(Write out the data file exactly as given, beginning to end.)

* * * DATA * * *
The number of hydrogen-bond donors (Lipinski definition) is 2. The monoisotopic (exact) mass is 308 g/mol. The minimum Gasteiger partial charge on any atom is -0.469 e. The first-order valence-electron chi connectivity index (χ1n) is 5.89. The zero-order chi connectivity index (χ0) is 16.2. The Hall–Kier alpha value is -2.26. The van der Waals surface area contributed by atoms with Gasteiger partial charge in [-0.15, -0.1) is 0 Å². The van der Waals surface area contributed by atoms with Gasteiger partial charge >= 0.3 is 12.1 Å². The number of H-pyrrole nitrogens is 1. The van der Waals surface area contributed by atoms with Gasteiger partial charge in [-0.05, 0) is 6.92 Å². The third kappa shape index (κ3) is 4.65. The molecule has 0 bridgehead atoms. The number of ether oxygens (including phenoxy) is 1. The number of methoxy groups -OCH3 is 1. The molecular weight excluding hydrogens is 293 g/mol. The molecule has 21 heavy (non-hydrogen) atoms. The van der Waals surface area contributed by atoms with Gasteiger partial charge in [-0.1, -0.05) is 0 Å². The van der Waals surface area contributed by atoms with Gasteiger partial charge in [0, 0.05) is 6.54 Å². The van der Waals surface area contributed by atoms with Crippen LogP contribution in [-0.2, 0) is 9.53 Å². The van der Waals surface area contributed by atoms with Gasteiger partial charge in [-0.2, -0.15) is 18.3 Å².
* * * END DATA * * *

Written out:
The number of hydrogen-bond donors (Lipinski definition) is 2. The monoisotopic (exact) mass is 308 g/mol. The minimum Gasteiger partial charge on any atom is -0.469 e. The first-order valence-electron chi connectivity index (χ1n) is 5.89. The zero-order chi connectivity index (χ0) is 16.2. The Hall–Kier alpha value is -2.26. The van der Waals surface area contributed by atoms with Gasteiger partial charge in [-0.15, -0.1) is 0 Å². The van der Waals surface area contributed by atoms with Gasteiger partial charge >= 0.3 is 12.1 Å². The number of H-pyrrole nitrogens is 1. The van der Waals surface area contributed by atoms with Gasteiger partial charge in [-0.05, 0) is 6.92 Å². The third kappa shape index (κ3) is 4.65. The molecule has 0 bridgehead atoms. The number of ether oxygens (including phenoxy) is 1. The number of methoxy groups -OCH3 is 1. The molecular weight excluding hydrogens is 293 g/mol. The molecule has 21 heavy (non-hydrogen) atoms. The van der Waals surface area contributed by atoms with Gasteiger partial charge in [-0.1, -0.05) is 0 Å². The van der Waals surface area contributed by atoms with Gasteiger partial charge in [0, 0.05) is 6.54 Å². The van der Waals surface area contributed by atoms with Crippen LogP contribution in [-0.2, 0) is 9.53 Å². The van der Waals surface area contributed by atoms with Gasteiger partial charge in [-0.2, -0.15) is 18.3 Å².